Friday, July 04, 2008

Reexamining Bucky

The abundance of R. Buckminster Fuller in New York City this summer -- the "Starting with the Universe" exhibition (and catalog) at the Whitney Museum of American Art, an exhibition and series of events at the Center for Architecture's "Dymaxion Study Center", reprints of three of Fuller's books, and reruns of an American Masters profile on PBS -- raises the same question that the Robert Moses retrospective last year sparked: why now?

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[Geodesic dome and moon | image source]

A quote from the exhibition site makes the timing of the reexamination somewhat clear, as Fuller "endeavored to see what he, a single individual, might do to benefit the largest segment of humanity while consuming the minimum of the earth's resources." This emphasis of "more with less" certainly relates to our current situation of dwindling natural resources coupled with a growing global population, and adopting a similar position would advance us towards reversing rather than continuing the negative trends we've created, from climate change to homelessness and poverty.

Glancing at the exhibition materials, there's a number of points, including the one above, that make reexamining Bucky's ideas prescient to today's crisis-filled world:
:: Doing "more with less"
:: Consilience over specialization
:: Technology's ability to improve humanity
:: Rethinking the automobile
While the first two are certainly not in widespread practice in the United States today, and the third is definitely rooted in society but severely misguided, the last -- the least theoretical or broad in application of the four -- may just be the real reason why Bucky's resurfaced 25 years after he died. Because even though America, and the world, could really benefit from the paradigm shifts that the first two engender, leaders in this country would rather have us drive, keeping the American dream and way of life alive.

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[Dymaxion Car in Brooklyn in 1944 | image source]

This view is surely cynical, but it makes sense to me. Just as Moses was resurfaced when the Mayor and others were tackling urban projects on larger and larger scales, the country and the world are faced with problems that require the type of BIG and comprehensive thinking that Fuller stands for. That the Dymaxion Car resulted from such an approach illustrates that the conceptual basis for invention and discovery must be in place, not just the desire to build a better automobile. In other words, paradoxically, Bucky didn't necessarily set out to make a car; a car resulted from Bucky's investigations into doing more with less, thinking comprehensively, and embracing technology for the common good. So for change to occur now a la Bucky, an adoption of the first three points must occur for the fourth to happen. Of course a car might not be the result; a completely new means of transport, or an improved means of energy production, or more likely something unexpected might also occur. But this type of "gambling" isn't what leaders, corporations, or a large chunk of the American public burdened by rising oil and gas costs want to deal with.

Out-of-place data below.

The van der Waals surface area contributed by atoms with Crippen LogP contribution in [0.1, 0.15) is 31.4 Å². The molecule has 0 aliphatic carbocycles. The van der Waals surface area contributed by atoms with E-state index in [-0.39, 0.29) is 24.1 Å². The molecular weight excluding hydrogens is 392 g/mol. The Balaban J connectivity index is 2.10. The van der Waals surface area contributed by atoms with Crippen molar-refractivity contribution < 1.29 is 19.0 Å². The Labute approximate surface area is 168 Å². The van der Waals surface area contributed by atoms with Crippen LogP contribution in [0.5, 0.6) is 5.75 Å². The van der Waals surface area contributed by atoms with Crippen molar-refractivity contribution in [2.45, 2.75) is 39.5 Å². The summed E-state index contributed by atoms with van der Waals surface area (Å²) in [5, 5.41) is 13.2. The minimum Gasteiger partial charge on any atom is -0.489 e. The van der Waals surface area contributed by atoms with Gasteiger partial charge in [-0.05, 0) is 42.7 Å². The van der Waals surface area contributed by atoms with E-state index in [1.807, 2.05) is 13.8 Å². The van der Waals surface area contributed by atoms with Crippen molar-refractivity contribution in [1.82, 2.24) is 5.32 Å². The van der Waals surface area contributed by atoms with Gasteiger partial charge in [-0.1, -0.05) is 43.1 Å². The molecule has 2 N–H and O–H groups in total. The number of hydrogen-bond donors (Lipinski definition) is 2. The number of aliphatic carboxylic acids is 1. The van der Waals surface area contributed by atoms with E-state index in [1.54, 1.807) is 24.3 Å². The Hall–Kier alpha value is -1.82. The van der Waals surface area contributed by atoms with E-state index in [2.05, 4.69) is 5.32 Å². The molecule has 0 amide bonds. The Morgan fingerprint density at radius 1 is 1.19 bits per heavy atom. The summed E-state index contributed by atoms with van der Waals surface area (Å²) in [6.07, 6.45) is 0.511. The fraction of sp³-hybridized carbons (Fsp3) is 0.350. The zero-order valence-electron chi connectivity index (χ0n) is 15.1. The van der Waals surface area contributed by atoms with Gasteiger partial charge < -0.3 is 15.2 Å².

All this makes me wonder if any answers can be found in this summer's plethora of Bucky exhibitions, books, and visuals. Surely Fuller's infectious optimism about humanity's future is a good start, as a pessimistic view is like preparing for failure before it happens. His embrace of technology is already shared by most of society, but it must be used towards equalizing rather than increasing the rift between rich and poor, so technology is not for the benefit of the former while being at the service of the latter in appearance only. (Are personal communication devices really the technological answer today?)

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[Geodesic dome over Midtown Manhattan | image source]

What hopefully won't be taken from the materials on Bucky is his predilection for tackling problems via megastructures, such as his wacky proposal for enclosing Midtown Manhattan in a giant, climate-controlled dome. I agree with the notion that tackling big problems with equally big solutions creates even bigger problems; in a way Modernism is one self-affirming example after another of such a scenario. It seems like big solutions are needed over small ones, but I would counter that small solutions when instituted on a large scale are more fitting and would have great positive impact. So the framework for making small solutions happen is today's design problem, what Bucky might be tackling if he were still with us.

2 comments:

  1. Ok the rest isn't that crazy but the dome.

    oh my god.
    THE DOME. why would they put a dome in middle of manhattan. i could understand maybe they would in the cold war cause of ussr but LOL

    A DOME.

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  2. I very much agree that small solutions to big problems on a grand scale (or at least a large one) are best as they are the most flexible in terms of both implementation and maintenance, where the latter will be cause for even the most progressive constructions to be eliminated simply because the upkeep cannot be justified or afforded. The attraction of the small solution for the general market is also a strong argument in its favor in that it can usually be adapted or retro-fitted as a variety of spin-offs in home usage or the like.

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